While the towers still smoldered, organizations began to scramble. The personal toll was overwhelming. Efforts to limit the economic impact had to begin immediately.
A T1 line, critical to The Bureau of Labor Statistics (BLS), ran under the WTC. BLS computers were not maintained in the WTC but vital systems housed nearby could not be reached. The BLS collects data and calculates and reports major economic indices that are used in many ways by various parts of the economy. The process follows a very specific and tight schedule. Excessive delays could impact financial markets negatively, beyond what the attacks themselves had done.
It took a few days for the BLS to gain access to those hard drives and the information they contained. A lesson was learned. The BLS now has, through its continuity of operations plan, a replicate system that would maintain data access despite a major interruption affecting any of its key facilities.
The towers fell in New York. Hurricanes swept through Florida, one after the other. Fires roared across the West. Tornadoes hit the Midwest. Disasters, whether natural or man-made, can be expected, yet many businesses are unprepared. Whether it is a West Coast dock lockout, a labor strike, an anthrax scare, a fire at a building down the street, or a flood that swamps your business, you can expect a major interruption to occur at some time. You don't know which type, where, or when, but you can prepare nonetheless. Without a response plan in place, the impact of an interruption can be even more devastating.
Disaster preparedness efforts in most companies have been led by IT historically but are equally important in other arenas of the business. Where will your employees report to work if your building is gone or access denied? How will you contact them? How will you communicate with customers and suppliers? What are your most critical supplier back-up plans, should a key one shut down unexpectedly? How can you support and retain a significant customer whose building caught fire? While you may receive empathy for a disaster, you can also lose your entire business. To minimize the impact, the time to prepare is now.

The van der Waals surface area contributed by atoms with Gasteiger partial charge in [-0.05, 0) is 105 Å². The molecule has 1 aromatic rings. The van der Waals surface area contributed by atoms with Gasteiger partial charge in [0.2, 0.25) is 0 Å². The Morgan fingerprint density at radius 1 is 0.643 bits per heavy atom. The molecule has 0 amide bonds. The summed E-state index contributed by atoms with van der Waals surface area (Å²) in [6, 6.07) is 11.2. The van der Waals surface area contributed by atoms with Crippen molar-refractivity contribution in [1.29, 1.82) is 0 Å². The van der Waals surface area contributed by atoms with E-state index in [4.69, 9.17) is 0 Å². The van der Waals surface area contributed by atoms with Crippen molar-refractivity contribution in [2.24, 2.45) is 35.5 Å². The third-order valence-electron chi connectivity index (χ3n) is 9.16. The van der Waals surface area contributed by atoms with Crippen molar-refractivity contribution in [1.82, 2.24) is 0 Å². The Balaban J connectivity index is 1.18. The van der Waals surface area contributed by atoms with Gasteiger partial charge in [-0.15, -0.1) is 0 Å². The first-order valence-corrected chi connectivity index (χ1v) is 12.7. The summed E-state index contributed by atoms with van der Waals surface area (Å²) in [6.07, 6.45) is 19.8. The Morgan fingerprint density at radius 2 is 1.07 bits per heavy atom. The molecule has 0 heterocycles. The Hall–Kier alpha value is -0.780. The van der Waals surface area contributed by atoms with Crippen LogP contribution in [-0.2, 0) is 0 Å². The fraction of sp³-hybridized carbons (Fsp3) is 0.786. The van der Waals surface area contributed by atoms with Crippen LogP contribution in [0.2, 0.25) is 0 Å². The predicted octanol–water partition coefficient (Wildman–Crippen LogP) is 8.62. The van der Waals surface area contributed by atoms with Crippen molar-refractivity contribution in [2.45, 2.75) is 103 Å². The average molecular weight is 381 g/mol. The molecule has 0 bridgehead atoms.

Let's start by taking a look at what the folks in IT do to prepare for disaster recovery. There are lessons to be learned there.
"Start by knowing what you have," says Ned Sherry, Director of Information Technology for Kinetico Inc. "Document your network with enough detail that you can use it as a shopping list if you have to start from scratch, and as a blueprint for rebuilding your architecture." Next, review and test both your backup and your restore procedures. Verify that you are backing up what you need, that you follow the tape rotation system, and that access to the backups is available 24/7/365 despite a crisis. A plan that looks good on paper may contain big holes. Test, and then test again -- at least annually. Make sure the backup can really be used to restore files. Make sure your system diagrams are kept accurate.
Software is equally important. Product key-codes are required for reinstalling software. "Keep the software and the key-codes in a safe place, again accessible despite the emergency," reminds Sherry. Service patches downloaded over the Internet must be tracked, for both operating systems and business software. Failure to reinstall them may cause other problems.
Identify the threats to your company's information. Viruses and hackers are well-documented menaces, but there are many others. Determine the risks, prioritize them on both likelihood and impact, and then define your plans to recover from them quickly and successfully. Mission critical systems are high priority, but within that you may still have precedence decisions to make. Business leaders should work with IT leaders to define those priorities.
When your plans are in place, make sure they are documented. And make sure a copy of that documentation is in a safe but accessible offsite location. Documentation does little good if it was burned in the fire or you can't get to your building where it is stored.
Some of the basic lessons the rest of the business can learn from IT include:
List and prioritize disaster threats; plan accordingly
Document key "rebuild" information --
* Employee, supplier, and customer contact data
* Replacement physical location(s) and equipment
* Outstanding commitments, both supplier and customer
* Supplier alternatives
* Key customer support plans
Fairly simple lessons, but invaluable when disaster strikes.
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